Virtual Trekking

The Curious Trekker
By Peter Johansen

Explore the region without leaving home

I cross a wooden bridge and enter the battered doors of Kingston’s Murney Tower. It’s a squat, round structure, built to repel Americans during a tense 1840s dispute over our western border with the United States (President James Polk famously said“54- 40 or fight”).

Inside I admire the thick limestone walls, seemingly impenetrable. I study the broad range of artifacts on display: a white pith helmet worn by the Kingston regiment until 1907; simple wrought iron folding beds that look torturous, but could be stowed each morning; 19th-century household items, including lamps, dresses, suitcases, dishes.

I learn the tower offered Kingston three lines of defence against attacks from the west. On the top floor: a three-ton Blomefield cannon — so massive that it took seven men to maneuver it. But it could hurl 32-pound cannon balls almost two kilometres and shoot hot ammunition that would set ablaze wooden warships plying Lake Ontario. On the middle floor: four cannonades to defend against enemy forces who made it ashore. And on the bottom level: several rooms with slits from which riflemen could shoot enemies who got past the first two deterrents.(I learn aim was poor, but  bullets ricocheted off walls until they hit something, hopefully a foe.) I learn, too, that the tower was never attacked.

The kicker: I do all this from the comfort of home.

At times you get the itch to explore, but can’t. It may be a chronic health problem that keeps you in, or lack of transportation, or something like a pandemic. In times such as these, what can a curious trekker do? Thanks to the online world, become a virtual trekker.

The coronavirus pandemic spurred many tourism businesses, including those in our region, to muster travellers’ interest by mounting virtual tours.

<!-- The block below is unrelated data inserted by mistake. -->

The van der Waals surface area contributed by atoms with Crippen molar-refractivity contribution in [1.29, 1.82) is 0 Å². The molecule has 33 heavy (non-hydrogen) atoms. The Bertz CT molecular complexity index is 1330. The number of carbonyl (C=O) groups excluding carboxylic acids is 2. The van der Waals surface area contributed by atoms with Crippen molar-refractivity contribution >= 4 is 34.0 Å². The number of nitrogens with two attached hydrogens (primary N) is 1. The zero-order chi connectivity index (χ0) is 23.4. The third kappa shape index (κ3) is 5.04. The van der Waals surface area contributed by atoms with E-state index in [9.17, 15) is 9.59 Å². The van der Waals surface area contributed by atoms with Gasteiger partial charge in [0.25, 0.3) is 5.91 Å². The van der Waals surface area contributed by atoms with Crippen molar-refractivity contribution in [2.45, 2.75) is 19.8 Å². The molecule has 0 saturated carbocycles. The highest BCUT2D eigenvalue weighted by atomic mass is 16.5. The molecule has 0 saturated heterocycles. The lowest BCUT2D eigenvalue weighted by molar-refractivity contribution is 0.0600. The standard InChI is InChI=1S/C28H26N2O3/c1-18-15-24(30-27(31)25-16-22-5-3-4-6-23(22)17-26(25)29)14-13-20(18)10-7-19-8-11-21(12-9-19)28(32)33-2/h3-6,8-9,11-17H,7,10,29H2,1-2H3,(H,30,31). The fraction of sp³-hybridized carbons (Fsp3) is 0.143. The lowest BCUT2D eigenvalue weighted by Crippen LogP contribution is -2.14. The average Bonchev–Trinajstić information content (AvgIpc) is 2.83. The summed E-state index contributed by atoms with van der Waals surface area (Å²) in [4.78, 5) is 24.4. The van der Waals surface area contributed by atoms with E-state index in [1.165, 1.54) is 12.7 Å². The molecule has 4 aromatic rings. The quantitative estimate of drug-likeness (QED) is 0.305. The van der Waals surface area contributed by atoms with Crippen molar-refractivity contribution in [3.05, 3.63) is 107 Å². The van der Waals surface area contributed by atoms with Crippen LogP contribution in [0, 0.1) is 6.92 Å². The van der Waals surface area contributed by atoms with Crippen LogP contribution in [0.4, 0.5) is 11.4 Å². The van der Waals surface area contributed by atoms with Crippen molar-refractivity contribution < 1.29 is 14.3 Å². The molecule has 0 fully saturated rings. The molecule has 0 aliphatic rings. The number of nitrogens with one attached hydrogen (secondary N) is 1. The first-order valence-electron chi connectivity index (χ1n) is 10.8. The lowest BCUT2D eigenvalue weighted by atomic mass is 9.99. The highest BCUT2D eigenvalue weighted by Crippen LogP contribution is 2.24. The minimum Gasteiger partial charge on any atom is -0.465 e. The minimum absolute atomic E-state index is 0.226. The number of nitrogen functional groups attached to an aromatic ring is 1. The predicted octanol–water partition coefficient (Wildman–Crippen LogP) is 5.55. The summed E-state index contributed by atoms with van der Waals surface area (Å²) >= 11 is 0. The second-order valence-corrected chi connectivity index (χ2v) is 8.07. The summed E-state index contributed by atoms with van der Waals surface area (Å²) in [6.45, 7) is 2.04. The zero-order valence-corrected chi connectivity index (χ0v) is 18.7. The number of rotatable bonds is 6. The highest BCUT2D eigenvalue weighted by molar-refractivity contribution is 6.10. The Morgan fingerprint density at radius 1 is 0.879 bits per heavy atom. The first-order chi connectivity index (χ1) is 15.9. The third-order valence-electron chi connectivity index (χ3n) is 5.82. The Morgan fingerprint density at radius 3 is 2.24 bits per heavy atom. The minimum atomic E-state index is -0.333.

“Since COVID-19, everybody and his dog is doing a virtual tour of some sort,” says Laura Byrne Paquet, who edits a popular website, Ottawa Road Trips, which she established in 2014. Some are fairly simple, she notes — perhaps nothing more than text and photos. Others might station fixed cameras to share in real-time what’s happening at a specific spot or mount a slide show of photos with voice-over commentary. The most sophisticated, such as the Murney Tower site, offer 360-degree tours that users control with their computer mouse.

“They may not be as good as being there,” Byrne Paquet says, “but they’re a pretty darned good substitute. Local destinations are doing a really inventive job.” Virtual tours even have advantages over a real visit, she adds. They’re free, accessible anytime and help users decide if they’d like to visit in person.

But she warns, they can also suck up a lot of time. “The other day I came across the term ‘paternoster lift,’” she says. “So, I Googled it and spent a half-hour learning about something I’d never heard of before.” (For the record: they’re elevators made of a chain of open compartments that slowly loop non-stop up and down inside a building, so passengers can step on or off at any floor they like.)

The tours aren’t all about history. Cultural and outdoor attractions beckon online, too.